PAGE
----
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Thread: Sun Gun

  1. #21
    Truzi's Avatar
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    Just to update, I tried my little Vivitar 252 on the Bronica and it worked well enough. Coverage was decent and it should work for portraits, but I will have to experiment a bit. I'm not used to having a choice of shutter speeds with flash.
    It will hold me over until I can find (and afford) a proper flash for the camera.
    Truzi

  2. #22

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    Quote Originally Posted by Truzi View Post
    Just to update, I tried my little Vivitar 252 on the Bronica and it worked well enough. Coverage was decent and it should work for portraits, but I will have to experiment a bit. I'm not used to having a choice of shutter speeds with flash.
    It will hold me over until I can find (and afford) a proper flash for the camera.
    Leaf shutters like the one on your Bronica have no effect on what the flash is doing. Shutter speed is only adjusted to change how much ambient light hits the film. Indoors it will have a negligible effect at hand holdable speeds with 100 ISO film at apetures like f/8. What you can do is shoot a test roll without a flash. Shot the camera indoors at f/8 1/500. Now do it at f/8 1/60. Then see what the difference is. They are booth going to be very underexposed. The 1/500 of a second exposure more so. Sometimes you may want ambient light to play a roll. Look up "dragging the shutter." And of course there is fill flash where ambient light is doing all the heavy lifting and the flash is just eliminating some shadows.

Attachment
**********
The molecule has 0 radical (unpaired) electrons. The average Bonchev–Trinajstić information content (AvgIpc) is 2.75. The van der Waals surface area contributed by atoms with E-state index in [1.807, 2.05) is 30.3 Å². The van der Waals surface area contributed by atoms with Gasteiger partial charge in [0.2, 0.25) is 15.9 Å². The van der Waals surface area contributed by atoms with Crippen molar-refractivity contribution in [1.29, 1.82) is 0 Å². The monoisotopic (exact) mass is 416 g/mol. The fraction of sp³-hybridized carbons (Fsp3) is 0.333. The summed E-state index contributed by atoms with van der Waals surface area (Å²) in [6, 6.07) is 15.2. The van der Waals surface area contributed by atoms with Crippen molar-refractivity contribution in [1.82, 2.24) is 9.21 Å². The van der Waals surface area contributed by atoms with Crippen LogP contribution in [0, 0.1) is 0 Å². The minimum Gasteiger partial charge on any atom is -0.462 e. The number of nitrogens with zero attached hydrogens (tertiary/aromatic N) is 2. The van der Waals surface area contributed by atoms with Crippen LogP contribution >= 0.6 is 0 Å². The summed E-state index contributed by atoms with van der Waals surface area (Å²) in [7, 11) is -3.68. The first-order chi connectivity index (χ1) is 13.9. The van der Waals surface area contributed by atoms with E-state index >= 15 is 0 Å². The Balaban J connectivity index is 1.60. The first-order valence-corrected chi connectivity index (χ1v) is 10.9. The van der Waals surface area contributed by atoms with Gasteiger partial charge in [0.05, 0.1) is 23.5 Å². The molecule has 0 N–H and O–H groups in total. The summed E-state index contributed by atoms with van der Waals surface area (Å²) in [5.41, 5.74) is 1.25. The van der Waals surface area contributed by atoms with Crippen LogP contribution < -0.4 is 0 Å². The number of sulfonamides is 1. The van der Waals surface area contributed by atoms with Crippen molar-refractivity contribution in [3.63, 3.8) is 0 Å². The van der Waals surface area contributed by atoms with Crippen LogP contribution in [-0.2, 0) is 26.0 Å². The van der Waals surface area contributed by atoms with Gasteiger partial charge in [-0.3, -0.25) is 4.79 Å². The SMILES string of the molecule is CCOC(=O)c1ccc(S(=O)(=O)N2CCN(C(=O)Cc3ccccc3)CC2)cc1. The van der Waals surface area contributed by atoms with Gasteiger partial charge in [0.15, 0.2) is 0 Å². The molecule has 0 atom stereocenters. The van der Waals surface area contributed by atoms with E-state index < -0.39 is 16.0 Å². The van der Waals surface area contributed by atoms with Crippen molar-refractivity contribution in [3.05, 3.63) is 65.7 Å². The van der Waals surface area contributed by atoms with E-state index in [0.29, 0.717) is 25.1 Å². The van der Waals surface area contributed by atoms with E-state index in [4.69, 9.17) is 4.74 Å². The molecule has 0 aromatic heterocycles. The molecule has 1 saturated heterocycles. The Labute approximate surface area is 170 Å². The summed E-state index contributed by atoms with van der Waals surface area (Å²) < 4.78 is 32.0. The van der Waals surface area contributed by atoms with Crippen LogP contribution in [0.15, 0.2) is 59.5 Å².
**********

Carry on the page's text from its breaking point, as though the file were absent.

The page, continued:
I actually use the leaf shutters to my advantage when shooting a subject with a window behind them. You can bounce flash the flash the flash off ceiling to illuminate your subject but set the shutter speed to correcty expose the brightly lit scene behind the subject. So even if the outdoor scene outside the window requires a 1/500 exposure with a leaf shutter you can still get that exposed correctly and use a flash. On some cameras that only sync at 1/125 or 1/250 of a second at most you are screwed. The scene outside the window will be overexposed. Of course you can stop down your aperture but that might mess up your bokeh and depth of field. It will also require more power from your flash to properly illuminate the portrait through a smaller aperture.

  3. #23
    Truzi's Avatar
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    In the past I avoided windows for the reasons you mentioned above (unless I was just taking a snapshot (which was most of the time)). For family photos on holidays, for example, windows caused me problems; I never even considered using them for effect.
    Truzi

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